Modern Day Modern Slavery
- and how to ready your business.
Modern Slavery has quickly become an important and highly visible social issue with governments around the world rushing to develop legislation to effectively deal with the problem.
Modern Slavery generally refers to the exploitation and complete control of another person, often through coercion, violence or deception, rendering that person unable to leave. Modern Slavery is not always as obvious as the traditional idea of slavery, and the wording is left intentionally broad to encompass everything from human trafficking, and indentured servitude to deceptive labour hire practices.
While we may think that we face little risk of Modern Slavery violations in Australia, the reality is that Modern Slavery is especially relevant to the APAC region as over 50% of global Modern Slavery takes place here. A common example seen in many countries including our own is coercion by confiscating an individual’s passport or threatening deportation if illegal work conditions are not accepted without complaint. With profits from forced labour totalling over $150billion US annually, the scale of the issue is huge.
Australia’s Response: What is the Modern Slavery Act?
On the 1st of January 2019, the Modern Slavery Act 2018 (Cth) commenced, ushering in a range of responsibilities and obligations for companies operating in Australia. The legislation, which was passed by our federal government requires businesses with a revenue of greater than $100M to report their supply chain exposure or risks around Modern Slavery.
At the state level, NSW is the only state to develop legislation to address Modern Slavery. The NSW act was passed in 2018, however was deferred by parliament following the enactment of the commonwealth regulations. In its current state, the NSW act:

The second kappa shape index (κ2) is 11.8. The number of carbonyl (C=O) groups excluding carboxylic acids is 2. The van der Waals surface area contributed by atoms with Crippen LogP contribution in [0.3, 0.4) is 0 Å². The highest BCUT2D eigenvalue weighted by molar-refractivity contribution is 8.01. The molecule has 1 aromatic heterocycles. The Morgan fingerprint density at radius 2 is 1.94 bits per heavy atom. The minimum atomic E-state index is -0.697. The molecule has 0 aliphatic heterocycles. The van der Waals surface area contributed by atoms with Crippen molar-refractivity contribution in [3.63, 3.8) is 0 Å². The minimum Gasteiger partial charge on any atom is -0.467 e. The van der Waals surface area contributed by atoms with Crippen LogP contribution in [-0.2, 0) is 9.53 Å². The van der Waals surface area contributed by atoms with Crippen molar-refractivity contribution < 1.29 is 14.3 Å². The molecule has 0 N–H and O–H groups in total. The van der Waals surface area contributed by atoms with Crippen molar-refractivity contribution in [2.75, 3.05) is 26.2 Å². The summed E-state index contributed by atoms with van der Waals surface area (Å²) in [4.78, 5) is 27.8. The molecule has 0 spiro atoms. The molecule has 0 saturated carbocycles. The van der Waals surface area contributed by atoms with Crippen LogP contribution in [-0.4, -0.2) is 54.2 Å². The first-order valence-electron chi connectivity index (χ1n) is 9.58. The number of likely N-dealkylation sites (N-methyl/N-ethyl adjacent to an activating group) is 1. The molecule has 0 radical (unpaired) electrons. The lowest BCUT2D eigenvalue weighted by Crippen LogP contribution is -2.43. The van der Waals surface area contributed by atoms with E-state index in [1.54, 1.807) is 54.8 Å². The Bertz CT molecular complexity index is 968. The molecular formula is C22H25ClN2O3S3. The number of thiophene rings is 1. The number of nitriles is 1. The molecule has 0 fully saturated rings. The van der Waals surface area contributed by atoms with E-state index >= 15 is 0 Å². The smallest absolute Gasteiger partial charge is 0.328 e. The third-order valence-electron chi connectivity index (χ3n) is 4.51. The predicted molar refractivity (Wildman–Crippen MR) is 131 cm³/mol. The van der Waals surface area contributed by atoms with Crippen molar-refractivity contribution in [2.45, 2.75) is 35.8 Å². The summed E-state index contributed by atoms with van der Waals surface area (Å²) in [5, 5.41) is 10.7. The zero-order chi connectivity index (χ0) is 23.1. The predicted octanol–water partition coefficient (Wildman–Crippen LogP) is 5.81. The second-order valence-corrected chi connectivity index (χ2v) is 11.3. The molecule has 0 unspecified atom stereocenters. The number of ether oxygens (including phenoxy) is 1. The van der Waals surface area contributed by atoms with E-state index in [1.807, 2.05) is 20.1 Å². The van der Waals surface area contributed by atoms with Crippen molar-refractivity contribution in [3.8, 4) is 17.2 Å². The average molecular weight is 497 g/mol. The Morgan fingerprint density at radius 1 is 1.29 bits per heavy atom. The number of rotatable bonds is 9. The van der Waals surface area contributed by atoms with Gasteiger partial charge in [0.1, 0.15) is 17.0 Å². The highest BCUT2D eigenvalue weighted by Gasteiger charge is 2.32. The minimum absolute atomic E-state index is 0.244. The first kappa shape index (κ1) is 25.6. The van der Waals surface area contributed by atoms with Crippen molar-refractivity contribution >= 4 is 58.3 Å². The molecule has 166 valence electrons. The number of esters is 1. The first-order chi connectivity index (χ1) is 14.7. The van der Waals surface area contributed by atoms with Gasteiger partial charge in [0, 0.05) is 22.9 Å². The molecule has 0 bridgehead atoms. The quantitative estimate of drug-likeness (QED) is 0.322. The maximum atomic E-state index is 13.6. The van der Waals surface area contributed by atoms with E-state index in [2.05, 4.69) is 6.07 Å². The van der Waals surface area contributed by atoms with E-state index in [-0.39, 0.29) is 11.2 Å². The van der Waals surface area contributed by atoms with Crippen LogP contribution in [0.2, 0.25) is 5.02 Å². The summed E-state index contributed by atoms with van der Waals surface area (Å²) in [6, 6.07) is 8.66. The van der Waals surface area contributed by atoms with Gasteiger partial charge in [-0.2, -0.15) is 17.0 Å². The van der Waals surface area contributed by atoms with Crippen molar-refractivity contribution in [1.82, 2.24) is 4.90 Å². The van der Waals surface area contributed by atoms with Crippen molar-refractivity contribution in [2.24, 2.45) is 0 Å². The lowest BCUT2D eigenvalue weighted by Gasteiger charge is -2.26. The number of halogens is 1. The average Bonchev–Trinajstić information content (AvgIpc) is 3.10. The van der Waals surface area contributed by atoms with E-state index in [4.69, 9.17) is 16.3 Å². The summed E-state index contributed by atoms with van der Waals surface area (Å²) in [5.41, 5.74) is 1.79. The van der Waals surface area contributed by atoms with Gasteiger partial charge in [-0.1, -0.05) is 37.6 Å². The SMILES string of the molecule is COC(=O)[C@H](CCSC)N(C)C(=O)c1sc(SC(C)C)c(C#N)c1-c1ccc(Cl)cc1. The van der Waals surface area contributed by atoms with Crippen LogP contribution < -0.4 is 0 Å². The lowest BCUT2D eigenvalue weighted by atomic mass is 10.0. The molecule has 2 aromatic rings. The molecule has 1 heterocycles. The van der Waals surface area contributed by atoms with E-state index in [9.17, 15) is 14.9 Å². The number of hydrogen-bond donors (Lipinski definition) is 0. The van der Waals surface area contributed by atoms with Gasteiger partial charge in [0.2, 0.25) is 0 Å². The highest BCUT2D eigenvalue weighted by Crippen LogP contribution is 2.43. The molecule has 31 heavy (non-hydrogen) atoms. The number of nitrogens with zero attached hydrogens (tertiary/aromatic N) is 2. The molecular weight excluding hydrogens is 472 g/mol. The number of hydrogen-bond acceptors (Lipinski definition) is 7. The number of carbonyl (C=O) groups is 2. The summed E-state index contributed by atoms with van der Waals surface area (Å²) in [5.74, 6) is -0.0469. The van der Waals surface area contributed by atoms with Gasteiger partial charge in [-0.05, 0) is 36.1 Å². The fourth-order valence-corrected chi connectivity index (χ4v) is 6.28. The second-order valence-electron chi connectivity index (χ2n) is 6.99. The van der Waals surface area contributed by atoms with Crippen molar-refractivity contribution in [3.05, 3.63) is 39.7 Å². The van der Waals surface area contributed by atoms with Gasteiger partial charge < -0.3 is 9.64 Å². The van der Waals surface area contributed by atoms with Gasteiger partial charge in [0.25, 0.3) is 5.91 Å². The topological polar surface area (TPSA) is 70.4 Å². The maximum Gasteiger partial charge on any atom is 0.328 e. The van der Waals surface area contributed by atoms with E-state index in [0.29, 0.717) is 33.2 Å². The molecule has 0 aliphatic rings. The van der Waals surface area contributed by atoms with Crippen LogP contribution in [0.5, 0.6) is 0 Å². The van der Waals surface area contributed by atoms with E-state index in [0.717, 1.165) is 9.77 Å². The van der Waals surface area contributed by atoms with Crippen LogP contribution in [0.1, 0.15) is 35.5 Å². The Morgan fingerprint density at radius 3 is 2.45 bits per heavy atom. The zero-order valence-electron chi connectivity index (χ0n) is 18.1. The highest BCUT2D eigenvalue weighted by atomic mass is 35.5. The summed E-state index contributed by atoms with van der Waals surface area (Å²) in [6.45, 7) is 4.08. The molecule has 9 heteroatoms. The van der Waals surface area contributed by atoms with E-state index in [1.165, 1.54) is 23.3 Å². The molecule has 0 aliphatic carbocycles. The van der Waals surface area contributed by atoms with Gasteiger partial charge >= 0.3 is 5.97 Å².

establishes a commissioner for Modern Slavery,
attaches a $1.1M penalty for violating the requirements of the legislation; and
applies to any organisation with revenue greater than $50M p.a.
How does your business adhere to the Modern Slavery Act?
The commonwealth legislation requires that any qualifying business (revenue greater than $100M p.a.) must submit a Modern Slavery statement to the Minister for Home Affairs, containing:
the identity of the reporting entity;
the structure, operations and supply chains of the reporting entity;
the risks of modern slavery practices in the operations and supply chains of the reporting entity, and any entities that the reporting entity owns or controls;
the actions taken by the reporting entity and any entity that the reporting entity owns or controls, to assess and address those risks;
how the reporting entity assesses the effectiveness of such actions;
the process of consultation with any entities the reporting entity owns or controls or is issuing a joint modern slavery statement with; and
any other information that the reporting entity, or the entity giving the statement, considers relevant.
This disclosure must be submitted within 6 months of a financial year ending that commenced after 1 January 2019. Organisation must remember not to stop at Tier 1 suppliers, the legislation requires that businesses examine down to their raw material suppliers as described below:
How do I get started?
The challenge facing Australian businesses to iteratively investigate and improve their supply chain is extensive, particularly in high risk industries. However, it is not without precedent and given the work undertaken by many businesses in the UK, the challenge is not insurmountable. The most important thing to remember is to start early as the journey and investigation will take time.
For details on how to get started on understanding your modern slavery supply chain risks, and how to start working towards disclosing in accordance with the legislation, keep an eye out for future blogs, or get in touch!